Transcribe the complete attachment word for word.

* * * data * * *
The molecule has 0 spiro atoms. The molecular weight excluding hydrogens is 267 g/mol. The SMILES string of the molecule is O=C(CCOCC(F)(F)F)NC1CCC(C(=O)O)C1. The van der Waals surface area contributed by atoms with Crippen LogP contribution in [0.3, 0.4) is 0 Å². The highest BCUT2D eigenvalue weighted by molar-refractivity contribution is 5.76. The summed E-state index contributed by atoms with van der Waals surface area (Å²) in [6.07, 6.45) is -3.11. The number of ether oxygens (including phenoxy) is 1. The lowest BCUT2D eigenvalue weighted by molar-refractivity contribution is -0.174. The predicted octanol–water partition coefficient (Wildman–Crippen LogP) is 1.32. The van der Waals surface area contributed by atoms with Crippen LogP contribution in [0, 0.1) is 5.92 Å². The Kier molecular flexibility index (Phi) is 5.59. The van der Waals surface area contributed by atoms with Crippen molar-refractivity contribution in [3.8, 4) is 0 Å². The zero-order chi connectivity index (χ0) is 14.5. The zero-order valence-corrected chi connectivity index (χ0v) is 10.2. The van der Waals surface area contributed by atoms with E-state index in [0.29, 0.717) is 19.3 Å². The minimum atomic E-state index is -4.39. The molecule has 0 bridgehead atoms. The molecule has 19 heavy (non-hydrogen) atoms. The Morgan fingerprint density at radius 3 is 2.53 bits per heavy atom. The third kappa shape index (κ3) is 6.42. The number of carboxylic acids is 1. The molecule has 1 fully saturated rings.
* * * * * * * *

The molecule has 0 spiro atoms. The molecular weight excluding hydrogens is 267 g/mol. The SMILES string of the molecule is O=C(CCOCC(F)(F)F)NC1CCC(C(=O)O)C1. The van der Waals surface area contributed by atoms with Crippen LogP contribution in [0.3, 0.4) is 0 Å². The highest BCUT2D eigenvalue weighted by molar-refractivity contribution is 5.76. The summed E-state index contributed by atoms with van der Waals surface area (Å²) in [6.07, 6.45) is -3.11. The number of ether oxygens (including phenoxy) is 1. The lowest BCUT2D eigenvalue weighted by molar-refractivity contribution is -0.174. The predicted octanol–water partition coefficient (Wildman–Crippen LogP) is 1.32. The van der Waals surface area contributed by atoms with Crippen LogP contribution in [0, 0.1) is 5.92 Å². The Kier molecular flexibility index (Phi) is 5.59. The van der Waals surface area contributed by atoms with Crippen molar-refractivity contribution in [3.8, 4) is 0 Å². The zero-order chi connectivity index (χ0) is 14.5. The zero-order valence-corrected chi connectivity index (χ0v) is 10.2. The van der Waals surface area contributed by atoms with E-state index in [0.29, 0.717) is 19.3 Å². The minimum atomic E-state index is -4.39. The molecule has 0 bridgehead atoms. The molecule has 19 heavy (non-hydrogen) atoms. The Morgan fingerprint density at radius 3 is 2.53 bits per heavy atom. The third kappa shape index (κ3) is 6.42. The number of carboxylic acids is 1. The molecule has 1 fully saturated rings.